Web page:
Michael Furlong was driving a pick-up truck southbound onto the Sagamore Bridge. He swerved across the center line to avoid hitting a vehicle that was merging. He crashed into a minivan driven by Amnon Bogomolski. Both men died as a result of the accident.
Furlong's auto policy included $100,000 in uninsured motorist coverage. Commerce had tendered the limits of the policy to settle Furlong's wrongful death claim against the unknown driver of the vehicle that was merging.
Bogomolski's estate filed a wrongful death suit against Furlong's estate, and moved for what it called an attachment or to reach and apply the proceeds of the uninsured motorist insurance policy. (The court noted that a motion for attachment or to reach an apply was technically premature until there was a judgment. It treated the action one for preliminary injunction to restrain Commerce or the administrator of Furlong's estate from disposing of the property pending the outcome of the action.)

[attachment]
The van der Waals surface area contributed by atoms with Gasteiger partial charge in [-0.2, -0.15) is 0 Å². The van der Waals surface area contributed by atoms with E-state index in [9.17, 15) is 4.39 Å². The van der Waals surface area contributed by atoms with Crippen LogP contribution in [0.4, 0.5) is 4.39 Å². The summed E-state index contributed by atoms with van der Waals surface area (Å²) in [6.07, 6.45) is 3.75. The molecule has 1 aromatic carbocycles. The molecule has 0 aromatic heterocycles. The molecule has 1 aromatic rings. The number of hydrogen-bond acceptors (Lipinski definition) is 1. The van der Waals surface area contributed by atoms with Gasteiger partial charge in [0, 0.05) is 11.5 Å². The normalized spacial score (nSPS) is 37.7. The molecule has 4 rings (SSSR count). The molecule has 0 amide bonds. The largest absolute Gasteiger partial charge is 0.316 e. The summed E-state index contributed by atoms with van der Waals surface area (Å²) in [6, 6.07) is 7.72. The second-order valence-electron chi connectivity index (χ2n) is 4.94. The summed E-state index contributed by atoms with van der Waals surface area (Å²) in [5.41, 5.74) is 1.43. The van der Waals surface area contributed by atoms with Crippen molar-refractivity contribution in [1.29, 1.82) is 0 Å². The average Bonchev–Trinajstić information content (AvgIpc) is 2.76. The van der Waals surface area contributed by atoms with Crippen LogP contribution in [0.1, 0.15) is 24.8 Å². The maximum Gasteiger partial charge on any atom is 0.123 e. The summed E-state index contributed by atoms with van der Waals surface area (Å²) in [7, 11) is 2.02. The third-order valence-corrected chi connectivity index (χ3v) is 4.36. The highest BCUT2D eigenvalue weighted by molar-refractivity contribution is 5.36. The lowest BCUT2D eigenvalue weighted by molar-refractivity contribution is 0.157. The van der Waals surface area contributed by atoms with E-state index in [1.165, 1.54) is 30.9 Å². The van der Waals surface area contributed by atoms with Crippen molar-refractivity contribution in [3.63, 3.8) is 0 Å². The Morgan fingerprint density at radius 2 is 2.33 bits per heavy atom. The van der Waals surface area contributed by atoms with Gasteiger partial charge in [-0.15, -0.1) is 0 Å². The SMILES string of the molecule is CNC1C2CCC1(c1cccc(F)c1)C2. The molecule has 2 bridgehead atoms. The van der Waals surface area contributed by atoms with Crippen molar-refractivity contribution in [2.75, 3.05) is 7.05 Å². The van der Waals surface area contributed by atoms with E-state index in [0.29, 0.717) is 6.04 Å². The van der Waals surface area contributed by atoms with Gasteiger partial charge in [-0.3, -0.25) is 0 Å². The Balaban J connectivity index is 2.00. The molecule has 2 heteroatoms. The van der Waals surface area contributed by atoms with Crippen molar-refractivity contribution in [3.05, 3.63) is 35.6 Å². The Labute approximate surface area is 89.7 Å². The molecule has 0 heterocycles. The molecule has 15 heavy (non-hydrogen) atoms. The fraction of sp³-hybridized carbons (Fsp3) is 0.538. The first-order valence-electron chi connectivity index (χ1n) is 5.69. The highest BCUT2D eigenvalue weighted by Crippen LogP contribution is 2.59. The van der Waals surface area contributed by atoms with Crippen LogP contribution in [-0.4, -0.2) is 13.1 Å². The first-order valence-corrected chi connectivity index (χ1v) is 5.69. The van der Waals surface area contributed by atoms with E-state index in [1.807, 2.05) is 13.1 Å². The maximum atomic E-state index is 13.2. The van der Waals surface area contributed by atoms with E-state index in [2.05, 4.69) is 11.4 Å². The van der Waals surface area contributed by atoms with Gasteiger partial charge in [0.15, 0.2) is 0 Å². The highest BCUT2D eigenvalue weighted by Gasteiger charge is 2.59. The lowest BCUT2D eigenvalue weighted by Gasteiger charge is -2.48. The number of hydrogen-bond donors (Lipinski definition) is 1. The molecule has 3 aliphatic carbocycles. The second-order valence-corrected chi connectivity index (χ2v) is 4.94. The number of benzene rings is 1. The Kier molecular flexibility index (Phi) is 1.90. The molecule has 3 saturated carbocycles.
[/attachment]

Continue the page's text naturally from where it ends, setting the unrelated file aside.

The issue before the United States District Court in Bogomolsky v. Furlong, 2014 WL 29452927 (D. Mass. 2014) was whether the proceeds of the Commerce uninsured motorist policy were the property of Furlong's estate or of his daughter as his closest relative. If the former, then the plaintiff could reach and apply the proceeds; otherwise, it could not.
The court noted that under the Massachusetts Wrongful Death statute, the money recovered in a wrongful death claim is not a general asset of the estate, but constitutes a statutory trust fund held by the administrator of the estate as trustee for distribution to the statutory beneficiaries. (In other words, under the wrongful death statute close relatives of the decedent can recover damages even if they are not included in the decedent's will and even if the decedent's debts exceed his assets.)
Similarly, proceeds from a claim for ininsured or underinsured motorist insurance operates flow to the presumptive takers (i.e., the close relatives listed in the wrongful death statute), not to the estate.
The court held that Furlong's daughter, not his estate, was entitled to the proceeds of the uninsured motorist policy. Therefore Bogomolski's estate could not reach and apply those proceeds.